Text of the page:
Mixed Hearing Loss Causes
What causes mixed hearing loss, and is it correctable? To provide a thorough diagnosis, it’s important to understand the causes of mixed hearing loss and how it may happen.
Hearing loss can occur early, from the degeneration of aging or environmental factors such as prolonged exposure to loud noise. Other causes still may stem from severe disease, head trauma, or other factors. And anyone who’s experienced even temporary hearing loss knows that the experience can be quite unsettling.
Mixed hearing loss is defined as a combination of damage to the outer or middle ear, coupled with damage to the inner ear and auditory nerves.
To understand Mixed Hearing Loss and the potential for permanent damage, understanding the three types of hearing loss is crucial for treatment. A detailed examination should discover what may cause every kind of damage and solutions for each one.
The Three Types Of Hearing Loss
There are three most common forms of hearing loss are Conductive, Sensorineural, and Mixed. Causation ranges from natural causes to the more serious such as disease or trauma to the head. Sometimes hearing loss can be temporary, and a simple evaluation will determine if it’s temporary and possibly for the duration of the damage or whether it’s more serious. Having an audiologist examine your hearing is essential for hearing health.
Regardless of what type of hearing loss experience may have occurred, the loss of any level of hearing can be both uncomfortable and disorienting for the sufferer.
The main types of hearing loss are conductive, sensorineural, and mixed hearing loss.
Typically conductive hearing loss happens when there is damage to the outer or middle-ear, while sensorineural occurs when damage is to the inner-ear.
- Conductive Hearing Loss: With conductive hearing loss, hearing is difficult, sounds are muffled, and loud sounds are incredibly tricky. This type of experience can be disorienting and discomforting for the sufferer, but it is often easier to diagnose and treat.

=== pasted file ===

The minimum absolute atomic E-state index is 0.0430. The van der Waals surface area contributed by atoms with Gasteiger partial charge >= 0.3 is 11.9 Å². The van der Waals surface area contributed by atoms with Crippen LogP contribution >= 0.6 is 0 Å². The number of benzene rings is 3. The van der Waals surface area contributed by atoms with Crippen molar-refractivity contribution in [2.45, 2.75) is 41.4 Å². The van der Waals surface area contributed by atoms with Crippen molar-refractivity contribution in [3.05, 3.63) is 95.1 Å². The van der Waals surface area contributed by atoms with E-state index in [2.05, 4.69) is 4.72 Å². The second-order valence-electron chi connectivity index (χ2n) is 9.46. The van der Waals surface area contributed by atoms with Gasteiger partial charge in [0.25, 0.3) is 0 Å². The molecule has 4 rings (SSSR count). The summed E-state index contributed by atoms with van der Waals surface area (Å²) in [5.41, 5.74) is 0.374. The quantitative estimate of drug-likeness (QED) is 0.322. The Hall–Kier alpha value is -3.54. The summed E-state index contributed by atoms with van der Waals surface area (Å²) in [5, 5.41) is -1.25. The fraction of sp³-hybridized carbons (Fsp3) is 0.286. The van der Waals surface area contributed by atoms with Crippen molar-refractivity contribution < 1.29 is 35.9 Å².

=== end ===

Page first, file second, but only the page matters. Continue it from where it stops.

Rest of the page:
- Sensorineural Hearing Loss: Sensorineural hearing loss (SNHL) makes soft sounds challenging to hear and often leads to permanent hearing loss. This type of damage is more subtle than Conductive Hearing Loss for the sufferer but can be just as disorienting as Conductive Hearing Loss. This is a more severe form of hearing loss and often leads to some level of permanent damage.
- Mixed Hearing Loss: Mixed Hearing loss is when there is damage to the hearing in both the outer/mid-ear and the inner-ear. There is a combination of blockage (conductive) and inner-ear or auditory nerve pathway injury (sensorineural). Damage to the ear’s nerve pathways toward the brain may also cause mixed hearing loss. With Mixed Hearing Loss, both loud and soft sounds may appear muffled, making hearing overall tricky.
With any type of hearing loss, the cause can be natural, genetic, or environmental. To understand the specific type of hearing loss, it’s vital to understand the cause of the hearing damage.
The Four Degrees of Hearing Loss
Four hearing loss degrees range from mild to severe; each recognizes the severity of the ear and hearing damage.
The four levels of hearing loss are classified as mild, moderate, severe, and profound.
- Mild: With mild hearing loss, a regular conversation is not too difficult, but with surrounding noise can be challenging to follow every word. The typical hearing function is impacted in the 25-40 db range, and soft sounds may be challenging.
- Moderate: Sounds less than 40-75 dB’s may be difficult to hear and process. Examples of sounds in this range may be a doorbell ringing, and phone conversations may be garbled.
- Severe: With severe hearing loss, even loud conversations are incomprehensible. A patient will need hearing aids to assist, and middle ear or cochlea implants may be necessary with severe hearing loss.
- Profound: Noise and sound less than 100db’s are impossible to hear. Loud noises such as airplane engines can’t be heard. With profound hearing loss, a cochlea implant may be one of the only remedies available to help the sufferer understand even regular speech.
Conductive Hearing Loss Causes
Most forms of Conductive Hearing Loss (CHL) may be natural or genetic. The various forms of natural hearing loss may be:
- Genetic Factors: Otosclerosis, Usher’s Syndrome, and Pendred Syndrome are common genetic factors in hearing loss.
- Aging: after 65 years old, over 1/3rd of adults experience a form of hearing loss